A simulation is a key tool for modelling complicated systems, particularly where traditional analysis methods are unavailable owing to the sophistication of the modelling assumptions. Decision-makers may use simulations to create numerous circumstances and assess the impact of multiple pre options on the performance of the system (Campanile et al., 2020). Network performance might degrade throughout a traffic increase. Consider viewing a live sports event at a packed arena, where internet traffic is likely to spike. The addition of base stations is frequently used to deal with this influx. Simulators that enable multi-user or multi-cell service have advanced to the point where they may now be often used to simulate some characteristics of actual networks (Graser, Straub and Dragaschnig, 2013). This blog article will demonstrate how well a simulation may help to optimise the efficiency of your networks and find the best placement for a new base station.
What is Network Optimization and How Does It Work?
Network optimization is a combination of techniques and practices aimed at improving a network's general health. It manages all components, from the client to the servers, as well as their operations and interconnections. Network optimization allows the user to monitor certain system performance such as data consumption, reliability, network congestion, lag, and oscillation. It provides them with critical information so that they may make the appropriate adjustments (Izquierdo-Zaragoza and Pavon-Marino, 2013). The objective of system optimization is not to purchase additional expensive firmware assets, but to make the most of what customers currently have. Two typical optimisation strategies that can assist enhance the efficiency of these measurements in data and voice systems are Traffic Engineering (TE) and Quality of Service (QoS).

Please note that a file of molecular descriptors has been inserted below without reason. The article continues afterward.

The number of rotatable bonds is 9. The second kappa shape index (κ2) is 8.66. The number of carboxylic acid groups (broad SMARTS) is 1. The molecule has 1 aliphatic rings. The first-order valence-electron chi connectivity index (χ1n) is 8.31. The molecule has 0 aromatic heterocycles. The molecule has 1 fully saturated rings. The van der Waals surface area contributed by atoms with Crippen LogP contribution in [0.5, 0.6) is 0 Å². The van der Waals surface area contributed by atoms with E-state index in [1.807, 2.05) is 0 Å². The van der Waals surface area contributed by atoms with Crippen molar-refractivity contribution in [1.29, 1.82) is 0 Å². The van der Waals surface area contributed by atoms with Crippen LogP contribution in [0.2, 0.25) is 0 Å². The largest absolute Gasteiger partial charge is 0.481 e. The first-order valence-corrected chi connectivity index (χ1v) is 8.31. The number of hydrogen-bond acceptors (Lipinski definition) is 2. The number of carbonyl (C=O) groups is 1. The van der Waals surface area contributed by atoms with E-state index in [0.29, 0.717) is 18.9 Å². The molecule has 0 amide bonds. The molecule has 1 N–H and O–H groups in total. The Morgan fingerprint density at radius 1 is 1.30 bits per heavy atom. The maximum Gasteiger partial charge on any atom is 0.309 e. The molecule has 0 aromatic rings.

An overview of the data used in the Simulation process.
Performance Management (PM) Data is used along with numerous KPI (Key Performance Indicator) findings are also included. A KPI is a Meta end-user impression of networks. KPI data are commonly used to compare network performance and identify issue areas (Saino, Cocora and Pavlou, 2013). PM data is used to extract the GPS coordinates of base stations/cells, which then can then be used to build a base station in a simulator.
Stimulator automation steps
Simulating a genuine networking ecosystem necessitates several code updates and interaction between people (Rampfl, 2013). The steps of the entire simulation are as follow:-
- Choose a place for the simulation map.
- Make a CSV file containing the locations of the base stations.
- Make a CSV file containing user locations.
- Create a YAML file with scenario parameters
- To begin the simulation, run the command line script.
- The Overpass API is used.
- The map file has been translated to a simulator-readable format.
- Users and base stations are depicted as points on a map.
- Runs and results of simulation
Choosing a stimulation map
An actual map might be made using the Overpass Turbo website. Overpass Turbo is an internet OSM data gathering application that makes use of the Overpass API. Choose the map or the actual border with the Overpass API and search for all the things that should be inside the physical boundary (Wolski and Narciso, 2017).